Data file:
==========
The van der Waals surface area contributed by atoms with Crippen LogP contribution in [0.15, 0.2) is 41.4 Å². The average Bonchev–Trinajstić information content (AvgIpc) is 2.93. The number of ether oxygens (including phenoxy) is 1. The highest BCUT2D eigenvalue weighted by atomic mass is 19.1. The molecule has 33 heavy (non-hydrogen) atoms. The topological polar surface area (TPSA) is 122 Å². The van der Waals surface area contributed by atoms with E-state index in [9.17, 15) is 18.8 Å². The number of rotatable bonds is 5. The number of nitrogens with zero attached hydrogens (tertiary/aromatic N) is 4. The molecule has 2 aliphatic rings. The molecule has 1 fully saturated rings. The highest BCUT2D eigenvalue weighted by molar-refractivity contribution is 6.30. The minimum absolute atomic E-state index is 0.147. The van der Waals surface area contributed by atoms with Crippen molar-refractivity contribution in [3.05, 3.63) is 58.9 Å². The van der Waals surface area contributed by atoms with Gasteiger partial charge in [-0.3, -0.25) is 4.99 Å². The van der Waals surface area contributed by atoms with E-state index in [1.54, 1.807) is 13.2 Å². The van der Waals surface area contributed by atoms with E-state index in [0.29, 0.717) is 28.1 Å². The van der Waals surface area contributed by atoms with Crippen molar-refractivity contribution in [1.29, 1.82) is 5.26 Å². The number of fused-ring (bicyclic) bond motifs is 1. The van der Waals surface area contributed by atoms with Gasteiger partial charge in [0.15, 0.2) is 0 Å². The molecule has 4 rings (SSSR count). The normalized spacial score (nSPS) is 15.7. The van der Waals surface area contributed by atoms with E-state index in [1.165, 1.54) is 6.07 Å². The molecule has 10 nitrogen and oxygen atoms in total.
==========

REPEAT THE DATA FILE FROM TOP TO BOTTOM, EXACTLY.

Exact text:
The van der Waals surface area contributed by atoms with Crippen LogP contribution in [0.15, 0.2) is 41.4 Å². The average Bonchev–Trinajstić information content (AvgIpc) is 2.93. The number of ether oxygens (including phenoxy) is 1. The highest BCUT2D eigenvalue weighted by atomic mass is 19.1. The molecule has 33 heavy (non-hydrogen) atoms. The topological polar surface area (TPSA) is 122 Å². The van der Waals surface area contributed by atoms with E-state index in [9.17, 15) is 18.8 Å². The number of rotatable bonds is 5. The number of nitrogens with zero attached hydrogens (tertiary/aromatic N) is 4. The molecule has 2 aliphatic rings. The molecule has 1 fully saturated rings. The highest BCUT2D eigenvalue weighted by molar-refractivity contribution is 6.30. The minimum absolute atomic E-state index is 0.147. The van der Waals surface area contributed by atoms with Crippen molar-refractivity contribution in [3.05, 3.63) is 58.9 Å². The van der Waals surface area contributed by atoms with Gasteiger partial charge in [-0.3, -0.25) is 4.99 Å². The van der Waals surface area contributed by atoms with E-state index in [1.54, 1.807) is 13.2 Å². The van der Waals surface area contributed by atoms with E-state index in [0.29, 0.717) is 28.1 Å². The van der Waals surface area contributed by atoms with Crippen molar-refractivity contribution in [1.29, 1.82) is 5.26 Å². The number of fused-ring (bicyclic) bond motifs is 1. The van der Waals surface area contributed by atoms with Gasteiger partial charge in [0.15, 0.2) is 0 Å². The molecule has 4 rings (SSSR count). The normalized spacial score (nSPS) is 15.7. The van der Waals surface area contributed by atoms with E-state index in [1.165, 1.54) is 6.07 Å². The molecule has 10 nitrogen and oxygen atoms in total.